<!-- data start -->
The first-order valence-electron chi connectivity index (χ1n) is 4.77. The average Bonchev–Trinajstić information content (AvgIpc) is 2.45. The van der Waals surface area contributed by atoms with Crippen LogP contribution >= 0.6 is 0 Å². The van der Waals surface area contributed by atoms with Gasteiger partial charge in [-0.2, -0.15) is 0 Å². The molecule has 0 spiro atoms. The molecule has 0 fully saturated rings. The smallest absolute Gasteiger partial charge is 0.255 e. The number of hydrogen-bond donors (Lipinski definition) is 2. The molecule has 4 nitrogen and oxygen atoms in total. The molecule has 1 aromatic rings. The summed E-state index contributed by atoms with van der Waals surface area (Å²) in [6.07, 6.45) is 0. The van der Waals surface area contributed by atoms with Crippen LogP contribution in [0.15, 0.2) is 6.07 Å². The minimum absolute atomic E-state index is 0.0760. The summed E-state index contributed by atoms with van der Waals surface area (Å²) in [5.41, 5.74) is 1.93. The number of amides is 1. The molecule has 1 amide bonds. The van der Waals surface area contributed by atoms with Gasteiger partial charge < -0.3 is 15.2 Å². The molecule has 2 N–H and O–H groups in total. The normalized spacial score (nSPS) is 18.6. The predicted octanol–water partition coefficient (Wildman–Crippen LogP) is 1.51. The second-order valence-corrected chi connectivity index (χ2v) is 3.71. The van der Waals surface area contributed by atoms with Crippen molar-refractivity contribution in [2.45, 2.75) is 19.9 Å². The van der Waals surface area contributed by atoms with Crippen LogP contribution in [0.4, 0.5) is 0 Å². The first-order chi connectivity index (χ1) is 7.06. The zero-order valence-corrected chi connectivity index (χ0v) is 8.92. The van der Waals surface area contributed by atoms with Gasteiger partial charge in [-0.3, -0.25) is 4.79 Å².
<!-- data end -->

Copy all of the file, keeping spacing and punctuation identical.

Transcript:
The first-order valence-electron chi connectivity index (χ1n) is 4.77. The average Bonchev–Trinajstić information content (AvgIpc) is 2.45. The van der Waals surface area contributed by atoms with Crippen LogP contribution >= 0.6 is 0 Å². The van der Waals surface area contributed by atoms with Gasteiger partial charge in [-0.2, -0.15) is 0 Å². The molecule has 0 spiro atoms. The molecule has 0 fully saturated rings. The smallest absolute Gasteiger partial charge is 0.255 e. The number of hydrogen-bond donors (Lipinski definition) is 2. The molecule has 4 nitrogen and oxygen atoms in total. The molecule has 1 aromatic rings. The summed E-state index contributed by atoms with van der Waals surface area (Å²) in [6.07, 6.45) is 0. The van der Waals surface area contributed by atoms with Crippen LogP contribution in [0.15, 0.2) is 6.07 Å². The minimum absolute atomic E-state index is 0.0760. The summed E-state index contributed by atoms with van der Waals surface area (Å²) in [5.41, 5.74) is 1.93. The number of amides is 1. The molecule has 1 amide bonds. The van der Waals surface area contributed by atoms with Gasteiger partial charge < -0.3 is 15.2 Å². The molecule has 2 N–H and O–H groups in total. The normalized spacial score (nSPS) is 18.6. The predicted octanol–water partition coefficient (Wildman–Crippen LogP) is 1.51. The second-order valence-corrected chi connectivity index (χ2v) is 3.71. The van der Waals surface area contributed by atoms with Crippen molar-refractivity contribution in [2.45, 2.75) is 19.9 Å². The van der Waals surface area contributed by atoms with Crippen LogP contribution in [0.4, 0.5) is 0 Å². The first-order chi connectivity index (χ1) is 7.06. The zero-order valence-corrected chi connectivity index (χ0v) is 8.92. The van der Waals surface area contributed by atoms with Gasteiger partial charge in [-0.3, -0.25) is 4.79 Å².